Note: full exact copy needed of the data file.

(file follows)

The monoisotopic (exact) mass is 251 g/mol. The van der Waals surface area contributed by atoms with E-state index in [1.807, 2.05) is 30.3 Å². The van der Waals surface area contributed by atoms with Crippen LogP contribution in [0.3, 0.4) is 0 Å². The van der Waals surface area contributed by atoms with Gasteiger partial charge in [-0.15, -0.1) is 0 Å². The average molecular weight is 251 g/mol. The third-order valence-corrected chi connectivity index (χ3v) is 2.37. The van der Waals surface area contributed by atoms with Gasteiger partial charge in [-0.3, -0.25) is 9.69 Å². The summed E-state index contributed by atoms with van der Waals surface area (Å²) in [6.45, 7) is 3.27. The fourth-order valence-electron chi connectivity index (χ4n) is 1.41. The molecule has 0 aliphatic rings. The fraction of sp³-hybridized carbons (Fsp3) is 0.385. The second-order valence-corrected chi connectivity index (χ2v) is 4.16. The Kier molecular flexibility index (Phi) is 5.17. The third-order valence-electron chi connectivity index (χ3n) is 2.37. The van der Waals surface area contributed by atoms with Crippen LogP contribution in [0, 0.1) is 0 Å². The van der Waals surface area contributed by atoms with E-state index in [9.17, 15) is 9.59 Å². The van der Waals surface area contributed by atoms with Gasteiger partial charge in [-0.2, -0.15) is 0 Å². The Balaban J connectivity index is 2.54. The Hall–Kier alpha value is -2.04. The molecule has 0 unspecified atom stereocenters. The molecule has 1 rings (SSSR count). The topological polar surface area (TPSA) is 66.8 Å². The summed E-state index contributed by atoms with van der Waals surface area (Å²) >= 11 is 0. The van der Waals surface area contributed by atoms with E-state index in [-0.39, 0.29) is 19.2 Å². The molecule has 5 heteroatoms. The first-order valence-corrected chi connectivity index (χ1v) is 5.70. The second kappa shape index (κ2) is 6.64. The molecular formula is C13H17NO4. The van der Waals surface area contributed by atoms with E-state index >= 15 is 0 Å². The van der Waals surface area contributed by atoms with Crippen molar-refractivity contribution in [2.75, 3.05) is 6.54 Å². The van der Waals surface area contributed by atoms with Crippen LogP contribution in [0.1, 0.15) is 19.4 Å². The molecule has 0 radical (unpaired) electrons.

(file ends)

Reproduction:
The monoisotopic (exact) mass is 251 g/mol. The van der Waals surface area contributed by atoms with E-state index in [1.807, 2.05) is 30.3 Å². The van der Waals surface area contributed by atoms with Crippen LogP contribution in [0.3, 0.4) is 0 Å². The van der Waals surface area contributed by atoms with Gasteiger partial charge in [-0.15, -0.1) is 0 Å². The average molecular weight is 251 g/mol. The third-order valence-corrected chi connectivity index (χ3v) is 2.37. The van der Waals surface area contributed by atoms with Gasteiger partial charge in [-0.3, -0.25) is 9.69 Å². The summed E-state index contributed by atoms with van der Waals surface area (Å²) in [6.45, 7) is 3.27. The fourth-order valence-electron chi connectivity index (χ4n) is 1.41. The molecule has 0 aliphatic rings. The fraction of sp³-hybridized carbons (Fsp3) is 0.385. The second-order valence-corrected chi connectivity index (χ2v) is 4.16. The Kier molecular flexibility index (Phi) is 5.17. The third-order valence-electron chi connectivity index (χ3n) is 2.37. The van der Waals surface area contributed by atoms with Crippen LogP contribution in [0, 0.1) is 0 Å². The van der Waals surface area contributed by atoms with E-state index in [9.17, 15) is 9.59 Å². The van der Waals surface area contributed by atoms with Gasteiger partial charge in [-0.2, -0.15) is 0 Å². The Balaban J connectivity index is 2.54. The Hall–Kier alpha value is -2.04. The molecule has 0 unspecified atom stereocenters. The molecule has 1 rings (SSSR count). The topological polar surface area (TPSA) is 66.8 Å². The summed E-state index contributed by atoms with van der Waals surface area (Å²) >= 11 is 0. The van der Waals surface area contributed by atoms with E-state index in [-0.39, 0.29) is 19.2 Å². The molecule has 5 heteroatoms. The first-order valence-corrected chi connectivity index (χ1v) is 5.70. The second kappa shape index (κ2) is 6.64. The molecular formula is C13H17NO4. The van der Waals surface area contributed by atoms with E-state index >= 15 is 0 Å². The van der Waals surface area contributed by atoms with Crippen molar-refractivity contribution in [2.75, 3.05) is 6.54 Å². The van der Waals surface area contributed by atoms with Crippen LogP contribution in [0.1, 0.15) is 19.4 Å². The molecule has 0 radical (unpaired) electrons.